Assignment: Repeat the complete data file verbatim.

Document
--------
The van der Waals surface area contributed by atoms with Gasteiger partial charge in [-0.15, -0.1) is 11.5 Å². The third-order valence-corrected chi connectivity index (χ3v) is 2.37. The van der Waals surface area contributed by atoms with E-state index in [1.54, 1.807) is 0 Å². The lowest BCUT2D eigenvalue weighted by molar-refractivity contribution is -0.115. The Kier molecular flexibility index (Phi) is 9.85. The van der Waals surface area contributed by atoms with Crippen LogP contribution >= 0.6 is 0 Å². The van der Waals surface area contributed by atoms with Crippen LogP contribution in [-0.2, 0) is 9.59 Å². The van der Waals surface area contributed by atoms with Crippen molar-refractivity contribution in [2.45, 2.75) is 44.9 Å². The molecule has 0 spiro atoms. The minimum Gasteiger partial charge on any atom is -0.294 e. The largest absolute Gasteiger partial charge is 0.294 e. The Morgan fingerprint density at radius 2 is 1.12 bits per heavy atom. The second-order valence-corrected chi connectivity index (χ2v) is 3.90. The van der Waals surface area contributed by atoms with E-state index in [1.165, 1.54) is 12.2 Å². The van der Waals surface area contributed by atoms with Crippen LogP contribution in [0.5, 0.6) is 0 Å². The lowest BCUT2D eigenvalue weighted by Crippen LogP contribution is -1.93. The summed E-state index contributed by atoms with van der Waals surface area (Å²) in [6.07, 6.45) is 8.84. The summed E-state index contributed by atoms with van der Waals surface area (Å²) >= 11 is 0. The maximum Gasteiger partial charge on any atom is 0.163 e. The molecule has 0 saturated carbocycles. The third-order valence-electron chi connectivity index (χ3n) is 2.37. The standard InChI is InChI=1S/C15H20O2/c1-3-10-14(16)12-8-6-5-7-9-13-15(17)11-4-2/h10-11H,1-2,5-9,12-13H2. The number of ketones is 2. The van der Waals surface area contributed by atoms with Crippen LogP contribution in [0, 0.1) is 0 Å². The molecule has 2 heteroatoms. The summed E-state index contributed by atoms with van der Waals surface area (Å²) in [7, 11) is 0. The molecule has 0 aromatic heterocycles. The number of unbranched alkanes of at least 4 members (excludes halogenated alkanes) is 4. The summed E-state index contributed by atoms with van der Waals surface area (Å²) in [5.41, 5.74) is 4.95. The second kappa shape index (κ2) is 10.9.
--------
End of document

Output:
The van der Waals surface area contributed by atoms with Gasteiger partial charge in [-0.15, -0.1) is 11.5 Å². The third-order valence-corrected chi connectivity index (χ3v) is 2.37. The van der Waals surface area contributed by atoms with E-state index in [1.54, 1.807) is 0 Å². The lowest BCUT2D eigenvalue weighted by molar-refractivity contribution is -0.115. The Kier molecular flexibility index (Phi) is 9.85. The van der Waals surface area contributed by atoms with Crippen LogP contribution >= 0.6 is 0 Å². The van der Waals surface area contributed by atoms with Crippen LogP contribution in [-0.2, 0) is 9.59 Å². The van der Waals surface area contributed by atoms with Crippen molar-refractivity contribution in [2.45, 2.75) is 44.9 Å². The molecule has 0 spiro atoms. The minimum Gasteiger partial charge on any atom is -0.294 e. The largest absolute Gasteiger partial charge is 0.294 e. The Morgan fingerprint density at radius 2 is 1.12 bits per heavy atom. The second-order valence-corrected chi connectivity index (χ2v) is 3.90. The van der Waals surface area contributed by atoms with E-state index in [1.165, 1.54) is 12.2 Å². The van der Waals surface area contributed by atoms with Crippen LogP contribution in [0.5, 0.6) is 0 Å². The lowest BCUT2D eigenvalue weighted by Crippen LogP contribution is -1.93. The summed E-state index contributed by atoms with van der Waals surface area (Å²) in [6.07, 6.45) is 8.84. The summed E-state index contributed by atoms with van der Waals surface area (Å²) >= 11 is 0. The maximum Gasteiger partial charge on any atom is 0.163 e. The molecule has 0 saturated carbocycles. The third-order valence-electron chi connectivity index (χ3n) is 2.37. The standard InChI is InChI=1S/C15H20O2/c1-3-10-14(16)12-8-6-5-7-9-13-15(17)11-4-2/h10-11H,1-2,5-9,12-13H2. The number of ketones is 2. The van der Waals surface area contributed by atoms with Crippen LogP contribution in [0, 0.1) is 0 Å². The molecule has 2 heteroatoms. The summed E-state index contributed by atoms with van der Waals surface area (Å²) in [7, 11) is 0. The molecule has 0 aromatic heterocycles. The number of unbranched alkanes of at least 4 members (excludes halogenated alkanes) is 4. The summed E-state index contributed by atoms with van der Waals surface area (Å²) in [5.41, 5.74) is 4.95. The second kappa shape index (κ2) is 10.9.